The Kotzker rebbe was asked once if he had the power to revive the dead. He answered: “Reviving the dead isn’t the problem; reviving the living is far more difficult.”

On Sukkot we are told to build temporary dwellings in which to reside for 7 days to remind us of life’s frailty and our dependence on God for physical and spiritual sustenance. As we build these flimsy dwellings, the festival reminds us of our duty to take action, rebuild our lives and not default to passivity nor fail to work to heal a shattered world. In this sense Sukkot is a messianic holiday, and the four species of plants in the lulav-etrog bundle present a messianic ideal.

The tradition of the Lulav and Etrog is based on a verse from Leviticus (23:40); “On the first day you shall take the product of Hadar trees (the etrog), branches of palm trees (lulav), boughs of leafy trees (myrtle – hadas), and the willows of the brook (aravah) and you shall rejoice before Adonai your God seven days.”

The Midrash (Vayikra Rabba 30:12-13) to Leviticus compares each plant to a different kind of Jew:

“THE FRUIT OF THE HADAR TREE symbolizes Israel; just as the etrog has taste as well as fragrance, so Israel have among them those with learning and good deeds. BRANCHES OF PALM TREES, too applies to Israel; as the palm-tree (lulav) has taste [i.e. the dates of the palm] but no fragrance, so Israel has among them such as possess learning but not good deeds. AND BOUGHS OF THICK TREES I likewise apply to Israel; just as the myrtle (hadas) has fragrance but no taste, so Israel have among them such as possess good deeds but not learning. AND WILLOWS OF THE BROOK also applies to Israel; just as the willow (aravah) has no taste and no fragrance, so Israel have among them people who possess neither learning nor good deeds. What then does the Holy One, blessed be God, do to them? … says God, let them all be tied together in one band … If you have done so [says God], then at that instant I am exalted…”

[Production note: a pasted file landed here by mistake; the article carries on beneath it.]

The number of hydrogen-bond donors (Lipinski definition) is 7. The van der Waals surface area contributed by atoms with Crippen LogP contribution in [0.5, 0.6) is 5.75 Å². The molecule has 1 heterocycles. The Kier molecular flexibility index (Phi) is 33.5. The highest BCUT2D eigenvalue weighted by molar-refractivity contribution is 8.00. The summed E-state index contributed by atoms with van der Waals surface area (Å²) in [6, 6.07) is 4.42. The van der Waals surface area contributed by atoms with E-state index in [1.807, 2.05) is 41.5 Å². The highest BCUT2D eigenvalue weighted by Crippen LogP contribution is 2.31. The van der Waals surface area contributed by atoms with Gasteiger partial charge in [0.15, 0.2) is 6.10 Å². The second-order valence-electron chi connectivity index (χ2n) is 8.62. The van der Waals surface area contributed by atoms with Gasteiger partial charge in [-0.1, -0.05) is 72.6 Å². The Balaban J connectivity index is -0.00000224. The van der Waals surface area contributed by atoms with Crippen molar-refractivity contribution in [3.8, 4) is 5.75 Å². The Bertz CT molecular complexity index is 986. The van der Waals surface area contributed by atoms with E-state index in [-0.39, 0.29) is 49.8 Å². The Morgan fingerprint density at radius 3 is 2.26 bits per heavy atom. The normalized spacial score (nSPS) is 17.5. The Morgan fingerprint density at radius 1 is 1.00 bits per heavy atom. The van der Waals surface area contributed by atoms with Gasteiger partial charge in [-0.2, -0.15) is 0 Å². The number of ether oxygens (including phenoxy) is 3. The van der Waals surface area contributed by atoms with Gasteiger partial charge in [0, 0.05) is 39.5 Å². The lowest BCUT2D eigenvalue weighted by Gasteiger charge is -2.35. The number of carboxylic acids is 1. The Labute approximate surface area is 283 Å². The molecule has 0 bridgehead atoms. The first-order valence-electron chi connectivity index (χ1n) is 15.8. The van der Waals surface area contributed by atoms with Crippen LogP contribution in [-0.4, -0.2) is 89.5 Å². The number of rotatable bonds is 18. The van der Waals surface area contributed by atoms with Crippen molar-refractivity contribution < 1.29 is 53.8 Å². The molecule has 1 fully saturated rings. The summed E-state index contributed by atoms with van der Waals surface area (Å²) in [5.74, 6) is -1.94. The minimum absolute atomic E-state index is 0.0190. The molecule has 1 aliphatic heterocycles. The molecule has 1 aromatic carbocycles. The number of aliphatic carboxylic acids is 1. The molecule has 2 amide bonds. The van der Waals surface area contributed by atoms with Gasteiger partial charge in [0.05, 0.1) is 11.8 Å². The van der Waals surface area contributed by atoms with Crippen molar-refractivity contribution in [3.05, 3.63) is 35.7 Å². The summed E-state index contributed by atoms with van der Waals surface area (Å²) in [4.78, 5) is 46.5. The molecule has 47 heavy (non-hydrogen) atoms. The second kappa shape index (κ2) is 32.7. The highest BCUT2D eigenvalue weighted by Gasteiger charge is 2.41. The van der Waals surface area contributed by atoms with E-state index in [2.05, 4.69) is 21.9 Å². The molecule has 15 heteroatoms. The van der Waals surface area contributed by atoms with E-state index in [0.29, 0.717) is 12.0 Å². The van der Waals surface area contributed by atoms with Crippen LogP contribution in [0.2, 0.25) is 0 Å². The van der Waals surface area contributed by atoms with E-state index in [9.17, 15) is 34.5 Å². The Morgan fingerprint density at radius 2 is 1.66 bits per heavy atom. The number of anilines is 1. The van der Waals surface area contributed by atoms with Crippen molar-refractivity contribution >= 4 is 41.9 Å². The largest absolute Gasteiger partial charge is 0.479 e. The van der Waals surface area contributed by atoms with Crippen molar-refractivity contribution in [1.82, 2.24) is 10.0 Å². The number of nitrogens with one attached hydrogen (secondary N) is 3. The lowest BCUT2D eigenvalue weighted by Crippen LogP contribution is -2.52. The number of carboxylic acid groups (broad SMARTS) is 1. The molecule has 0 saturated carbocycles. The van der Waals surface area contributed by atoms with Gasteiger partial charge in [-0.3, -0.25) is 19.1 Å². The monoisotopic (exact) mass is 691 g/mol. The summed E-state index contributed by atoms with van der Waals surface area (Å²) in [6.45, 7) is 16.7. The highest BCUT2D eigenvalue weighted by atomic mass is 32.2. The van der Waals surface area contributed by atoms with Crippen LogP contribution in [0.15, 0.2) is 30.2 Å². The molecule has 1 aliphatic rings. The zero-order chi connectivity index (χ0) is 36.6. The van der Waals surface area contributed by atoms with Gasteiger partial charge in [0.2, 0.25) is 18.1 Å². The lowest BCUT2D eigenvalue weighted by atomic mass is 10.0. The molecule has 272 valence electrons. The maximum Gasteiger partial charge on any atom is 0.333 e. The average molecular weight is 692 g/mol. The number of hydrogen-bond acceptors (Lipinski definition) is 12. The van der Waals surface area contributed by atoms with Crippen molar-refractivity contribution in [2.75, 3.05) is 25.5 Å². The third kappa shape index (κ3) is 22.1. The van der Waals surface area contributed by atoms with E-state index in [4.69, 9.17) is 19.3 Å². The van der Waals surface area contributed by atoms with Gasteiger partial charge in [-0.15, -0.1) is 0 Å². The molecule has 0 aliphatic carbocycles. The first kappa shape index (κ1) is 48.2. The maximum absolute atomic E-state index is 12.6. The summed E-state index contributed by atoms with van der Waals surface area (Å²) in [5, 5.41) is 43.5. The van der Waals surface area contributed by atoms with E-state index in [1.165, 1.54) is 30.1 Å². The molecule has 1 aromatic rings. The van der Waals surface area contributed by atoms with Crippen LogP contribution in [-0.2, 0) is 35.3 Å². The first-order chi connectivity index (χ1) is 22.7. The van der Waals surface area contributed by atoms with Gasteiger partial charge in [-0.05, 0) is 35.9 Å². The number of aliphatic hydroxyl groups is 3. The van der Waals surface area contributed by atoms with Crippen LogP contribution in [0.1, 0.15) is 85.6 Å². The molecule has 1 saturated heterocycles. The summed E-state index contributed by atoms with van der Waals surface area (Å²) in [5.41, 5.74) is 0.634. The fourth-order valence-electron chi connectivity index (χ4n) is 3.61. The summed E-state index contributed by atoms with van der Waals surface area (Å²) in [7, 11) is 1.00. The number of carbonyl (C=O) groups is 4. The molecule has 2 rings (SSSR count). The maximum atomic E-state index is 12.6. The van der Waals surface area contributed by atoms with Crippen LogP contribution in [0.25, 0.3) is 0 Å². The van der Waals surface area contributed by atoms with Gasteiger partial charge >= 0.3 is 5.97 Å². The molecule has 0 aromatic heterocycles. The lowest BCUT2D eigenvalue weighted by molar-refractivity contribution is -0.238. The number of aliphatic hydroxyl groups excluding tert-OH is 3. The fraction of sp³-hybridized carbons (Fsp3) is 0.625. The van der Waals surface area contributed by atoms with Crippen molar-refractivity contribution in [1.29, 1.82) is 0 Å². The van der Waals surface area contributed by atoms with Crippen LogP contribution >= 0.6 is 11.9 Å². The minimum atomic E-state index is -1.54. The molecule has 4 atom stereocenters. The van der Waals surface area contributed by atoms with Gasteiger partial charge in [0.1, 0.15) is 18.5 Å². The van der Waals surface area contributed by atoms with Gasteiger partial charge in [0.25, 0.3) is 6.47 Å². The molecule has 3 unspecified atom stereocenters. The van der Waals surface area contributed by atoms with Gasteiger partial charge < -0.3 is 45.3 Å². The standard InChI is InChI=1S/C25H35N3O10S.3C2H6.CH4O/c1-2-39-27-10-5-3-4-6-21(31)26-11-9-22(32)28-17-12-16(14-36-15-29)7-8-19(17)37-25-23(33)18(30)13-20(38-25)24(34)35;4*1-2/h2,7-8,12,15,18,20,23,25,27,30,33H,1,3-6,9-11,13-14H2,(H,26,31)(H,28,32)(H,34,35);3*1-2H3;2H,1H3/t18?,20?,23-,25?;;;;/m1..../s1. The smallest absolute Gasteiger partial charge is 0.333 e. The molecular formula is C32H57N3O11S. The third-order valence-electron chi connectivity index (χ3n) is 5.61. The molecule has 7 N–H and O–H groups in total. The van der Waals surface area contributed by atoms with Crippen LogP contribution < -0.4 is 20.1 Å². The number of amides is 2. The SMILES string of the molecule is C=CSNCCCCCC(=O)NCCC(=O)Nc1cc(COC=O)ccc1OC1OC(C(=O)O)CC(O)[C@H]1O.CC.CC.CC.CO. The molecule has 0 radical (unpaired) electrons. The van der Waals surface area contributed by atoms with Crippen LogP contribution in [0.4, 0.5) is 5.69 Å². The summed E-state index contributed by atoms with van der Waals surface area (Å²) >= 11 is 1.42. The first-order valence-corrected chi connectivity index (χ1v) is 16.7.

The Jewish messianic ideal requires that the Jewish community as a whole be united. The four species bundled together symbolize a unity not yet achieved, but inclusive of every kind of Jew, regardless of knowledge, ethical and ritual behavior.

The four species represent Jews from the most learned and diligent in the performance of the mitzvot to the most unlettered and negligent. The lesson of the lulav and etrog lies in the fact that as long as all four are part of the whole, even Jews with little knowledge of Judaism and little observance of the mitzvot, have a role to play in our community. When we exclude anyone from the fabric of Jewish society, we are essentially incomplete. The message is clear. We need everyone, and though we are so often at odds with each other, Sukkot reminds us that enmity and alienation from one another cannot be allowed to stand.

At the same time, Rabbi Yitzhak Arama (15th century Spain) teaches that Sukkot is far more than a holyday only for Jews. It is also universal in scope and vision embracing all of humankind. When we look at the “four species,” he taught, we are reminded of the four types of existence in the universe:

[1] The etrog is held apart from the other three and is not bound up with it. We hold it in the left hand opposite the heart. The etrog represents the highest form of existence, that which is perfect in all its aspects – namely, God;

[2] The lulav/palm branch represents purely spiritual creatures, the angels (mal’a-chim), and is the most honored of the remaining three species of plants and the tallest;

[3] The hadas/myrtle represents the stars and planets, luminary bodies of an enduring nature;

[4] The aravah/willow represents the world of humankind replete with all our inadequacies and imperfections.

The prophet Zechariah, which is read on the first day of Sukkot, tells of the nations coming to Jerusalem to celebrate Sukkot, for it is more universally messianic than any other holiday in the Jewish calendar year uniting the Jewish people, humankind, nature, the heavenly bodies, the angels, and God.

We call this festival of Sukkot – Z’man Sim’cha-tei-nu – the Season of our Joy – and when considering the universal and messianic nature of the chag is it any wonder why? This kind of joy is our response to the vision of a perfected world in the image of the dominion of God.

May that vision be our hope and our blessing. Chag Sukkot Sameach!

 

 

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